If your goal is success—however you quantify that—you cannot get complacent in Portland. For many things, you need to look outside the city. Besides, “If you want to make money [and think] ‘I’m going to be a musician,’ you’re a fucking idiot,” Large laughs. It’s a tough but rewarding lifestyle and you must be talented, ambitious and “very brave these days.”
You must also understand that there are two distinct aspects to a career as a professional musician: making music and performing it. “The making of the record is the art gallery part of the craft and the live show is the entertainment,” Funk explains. “People go and they drink beer and they look at you. You’re an entertainer; that’s not a musician. It’s very different” than crafting ideas from scratch and recording in a studio. “You have to be satisfied with both,” he says.
In your effort to look beyond Portland, touring is paramount to getting your name out there. “It’s hard to balance between digging ditches [traveling and playing shows every night] and being an architect—creating something because you want to,” Large explains. Performing often pays the bills while creating keeps you happy and sane, and enables the touring to continue. Being an independent musician is a business, Large says, and the balance is where your business and creative drives come together. “But most artists are motivated to create because it’s something that’s in their head,” Large says.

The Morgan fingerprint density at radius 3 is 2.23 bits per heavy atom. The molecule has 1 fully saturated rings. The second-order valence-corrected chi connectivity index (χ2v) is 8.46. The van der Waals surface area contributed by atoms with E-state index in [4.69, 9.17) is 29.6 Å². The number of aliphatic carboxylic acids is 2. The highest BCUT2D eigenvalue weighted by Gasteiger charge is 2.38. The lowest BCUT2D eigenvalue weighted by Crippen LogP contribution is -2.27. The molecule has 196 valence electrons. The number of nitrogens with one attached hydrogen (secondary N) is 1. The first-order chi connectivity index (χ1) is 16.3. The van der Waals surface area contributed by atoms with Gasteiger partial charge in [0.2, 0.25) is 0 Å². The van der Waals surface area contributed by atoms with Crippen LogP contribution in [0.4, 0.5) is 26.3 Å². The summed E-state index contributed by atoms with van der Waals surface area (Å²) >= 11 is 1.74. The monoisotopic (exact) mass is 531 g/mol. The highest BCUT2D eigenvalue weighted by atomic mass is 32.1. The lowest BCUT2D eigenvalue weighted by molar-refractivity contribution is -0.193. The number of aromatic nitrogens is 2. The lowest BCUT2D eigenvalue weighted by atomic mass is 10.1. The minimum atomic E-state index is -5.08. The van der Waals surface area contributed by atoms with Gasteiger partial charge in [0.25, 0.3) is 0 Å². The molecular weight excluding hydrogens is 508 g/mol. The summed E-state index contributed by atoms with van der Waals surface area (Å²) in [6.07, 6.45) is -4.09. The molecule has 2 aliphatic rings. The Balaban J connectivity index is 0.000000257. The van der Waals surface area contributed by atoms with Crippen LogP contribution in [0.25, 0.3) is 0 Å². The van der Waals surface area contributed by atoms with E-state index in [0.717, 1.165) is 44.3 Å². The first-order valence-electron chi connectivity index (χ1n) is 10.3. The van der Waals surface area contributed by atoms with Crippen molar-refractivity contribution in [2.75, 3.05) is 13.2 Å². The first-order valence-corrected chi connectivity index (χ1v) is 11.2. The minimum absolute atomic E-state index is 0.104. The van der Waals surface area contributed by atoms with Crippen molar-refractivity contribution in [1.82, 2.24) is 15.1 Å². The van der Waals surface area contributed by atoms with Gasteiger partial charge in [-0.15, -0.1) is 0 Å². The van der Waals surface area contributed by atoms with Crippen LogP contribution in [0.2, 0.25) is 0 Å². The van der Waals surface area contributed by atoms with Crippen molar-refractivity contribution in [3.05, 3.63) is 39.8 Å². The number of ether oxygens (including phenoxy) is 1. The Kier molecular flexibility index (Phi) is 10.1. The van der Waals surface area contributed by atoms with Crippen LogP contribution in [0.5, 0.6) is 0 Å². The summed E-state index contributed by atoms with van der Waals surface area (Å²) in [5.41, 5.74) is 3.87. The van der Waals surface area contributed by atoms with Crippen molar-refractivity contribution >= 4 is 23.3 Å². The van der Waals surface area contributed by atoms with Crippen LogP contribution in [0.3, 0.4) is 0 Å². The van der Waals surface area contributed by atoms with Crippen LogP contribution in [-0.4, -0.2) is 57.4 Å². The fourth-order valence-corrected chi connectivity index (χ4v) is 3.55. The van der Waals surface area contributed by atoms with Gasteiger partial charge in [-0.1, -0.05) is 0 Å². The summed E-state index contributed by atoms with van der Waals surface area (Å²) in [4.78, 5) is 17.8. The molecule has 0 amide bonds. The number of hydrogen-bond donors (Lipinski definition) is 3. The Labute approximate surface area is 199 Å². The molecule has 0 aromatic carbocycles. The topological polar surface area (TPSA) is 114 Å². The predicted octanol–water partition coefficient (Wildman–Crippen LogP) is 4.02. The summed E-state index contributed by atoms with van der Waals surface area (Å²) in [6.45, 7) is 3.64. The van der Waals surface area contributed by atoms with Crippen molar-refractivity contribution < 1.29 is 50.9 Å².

Artists should focus on being genuine because “I still think people respond to good songs,” Funk says, “and if you have undeniable music, a good album and a killer live show, people will find their way to you.”
Yet being good isn’t enough. The modern musician also needs to be a creative entrepreneur. And at some point, you will need to seek outside help. But many professional music industry services may still be lacking in Portland.
“It seems like an industry is building up,” The Dandy Warhols’ Zia McCabe says. “There sure are a million bands and they need people to help, but most of the ones I know seem to be on the DIY end of the spectrum still.”
A band like The Dandys get most of their professional services outside of Portland because no one here is offering the level of service they need, while Large has longstanding relationships with her team, most of whom reside on the East Coast.